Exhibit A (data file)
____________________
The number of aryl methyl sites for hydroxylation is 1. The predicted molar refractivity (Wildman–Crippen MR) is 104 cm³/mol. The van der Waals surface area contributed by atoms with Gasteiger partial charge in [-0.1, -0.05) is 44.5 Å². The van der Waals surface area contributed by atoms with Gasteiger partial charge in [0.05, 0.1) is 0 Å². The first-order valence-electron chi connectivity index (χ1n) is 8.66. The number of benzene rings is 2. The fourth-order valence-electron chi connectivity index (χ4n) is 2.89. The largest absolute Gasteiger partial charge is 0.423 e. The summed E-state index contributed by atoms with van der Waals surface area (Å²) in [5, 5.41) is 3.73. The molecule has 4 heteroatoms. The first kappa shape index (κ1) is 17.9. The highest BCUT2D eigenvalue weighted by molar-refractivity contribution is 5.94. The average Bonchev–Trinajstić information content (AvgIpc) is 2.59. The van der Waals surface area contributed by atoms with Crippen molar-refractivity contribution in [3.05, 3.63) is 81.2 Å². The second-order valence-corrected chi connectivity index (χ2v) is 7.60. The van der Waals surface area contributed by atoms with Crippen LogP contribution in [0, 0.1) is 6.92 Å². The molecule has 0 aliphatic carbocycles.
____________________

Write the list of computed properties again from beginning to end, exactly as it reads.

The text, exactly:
The number of aryl methyl sites for hydroxylation is 1. The predicted molar refractivity (Wildman–Crippen MR) is 104 cm³/mol. The van der Waals surface area contributed by atoms with Gasteiger partial charge in [-0.1, -0.05) is 44.5 Å². The van der Waals surface area contributed by atoms with Gasteiger partial charge in [0.05, 0.1) is 0 Å². The first-order valence-electron chi connectivity index (χ1n) is 8.66. The number of benzene rings is 2. The fourth-order valence-electron chi connectivity index (χ4n) is 2.89. The largest absolute Gasteiger partial charge is 0.423 e. The summed E-state index contributed by atoms with van der Waals surface area (Å²) in [5, 5.41) is 3.73. The molecule has 4 heteroatoms. The first kappa shape index (κ1) is 17.9. The highest BCUT2D eigenvalue weighted by molar-refractivity contribution is 5.94. The average Bonchev–Trinajstić information content (AvgIpc) is 2.59. The van der Waals surface area contributed by atoms with Crippen molar-refractivity contribution in [3.05, 3.63) is 81.2 Å². The second-order valence-corrected chi connectivity index (χ2v) is 7.60. The van der Waals surface area contributed by atoms with Crippen LogP contribution in [0, 0.1) is 6.92 Å². The molecule has 0 aliphatic carbocycles.